Hex is a data encoding format that is often used in Bitcoin and Bitcoin applications. When working with this tech, you will often find data displayed in hex format. If you're not already familiar with hex, now is the time, since you'll certainly run into it
while working with Bitcoin.
We are quite used to the base 10 decimal system, it's great for counting on your fingers, as most of us have ten of them, but it's not always optimal for computer systems. The hexadecimal number system, or hex (https://en.wikipedia.org/wiki/Hexadecimal) is a number system made up of 16 symbols, it's base 16. It turns out that hex works better than decimal for displaying binary coded values to humans. Let's take a closer look at hex and why it works well with binary data.
Hexadecimal uses the decimal numbers, 0 through 9 and six additional symbols, the letters a through f. So that's 0, 1, 2, 3, 4, 5, 6, 7, 8, 9, a, b, c, d, e, and f. In hexadecimal A = decimal 10, and F = decimal 15. While trying to think in hex is rather challenging for a human who is used to thinking in decimal, it is in theory rather simple. So why is it better than decimal for computer systems? Computers of course use binary, a base 2 system. Hex provides a human-friendly way to represent binary values. Each hexadecimal digit represents 4 bits, half a byte, which means that a single byte can have values ranging from 00000000 to 11111111 in binary, which can be much more compactly represented in hex as 00 to FF.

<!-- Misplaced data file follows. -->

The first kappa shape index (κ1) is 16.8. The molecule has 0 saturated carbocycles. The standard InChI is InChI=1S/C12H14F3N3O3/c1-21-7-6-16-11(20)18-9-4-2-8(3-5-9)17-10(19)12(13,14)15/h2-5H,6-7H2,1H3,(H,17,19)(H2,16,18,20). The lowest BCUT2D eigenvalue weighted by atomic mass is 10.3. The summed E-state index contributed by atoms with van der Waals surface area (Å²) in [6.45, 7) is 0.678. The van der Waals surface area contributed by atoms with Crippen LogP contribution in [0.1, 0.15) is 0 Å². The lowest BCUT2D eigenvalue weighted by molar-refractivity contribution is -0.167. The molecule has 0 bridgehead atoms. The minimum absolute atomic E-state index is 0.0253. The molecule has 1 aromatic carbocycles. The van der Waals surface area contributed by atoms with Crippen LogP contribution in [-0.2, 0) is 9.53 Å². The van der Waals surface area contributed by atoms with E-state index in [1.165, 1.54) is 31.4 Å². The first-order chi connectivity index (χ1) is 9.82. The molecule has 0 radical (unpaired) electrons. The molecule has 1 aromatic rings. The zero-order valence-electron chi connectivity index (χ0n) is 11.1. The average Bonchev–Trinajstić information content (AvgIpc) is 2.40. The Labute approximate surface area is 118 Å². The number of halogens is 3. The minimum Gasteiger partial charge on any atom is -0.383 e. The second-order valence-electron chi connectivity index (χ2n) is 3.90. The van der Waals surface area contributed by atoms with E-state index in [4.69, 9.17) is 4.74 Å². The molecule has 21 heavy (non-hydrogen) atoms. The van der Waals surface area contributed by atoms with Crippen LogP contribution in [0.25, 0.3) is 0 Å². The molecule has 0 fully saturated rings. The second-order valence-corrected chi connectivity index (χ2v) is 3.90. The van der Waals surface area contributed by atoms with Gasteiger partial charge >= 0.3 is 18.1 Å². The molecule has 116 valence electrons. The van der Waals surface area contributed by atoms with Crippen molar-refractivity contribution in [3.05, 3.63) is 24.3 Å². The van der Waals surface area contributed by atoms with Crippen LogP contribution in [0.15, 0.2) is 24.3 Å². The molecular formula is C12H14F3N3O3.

Working with Bitcoin you'll run across hex frequently. This is a basic introduction to hex, but much more info can be found in these two links:
Source: Saylor Academy
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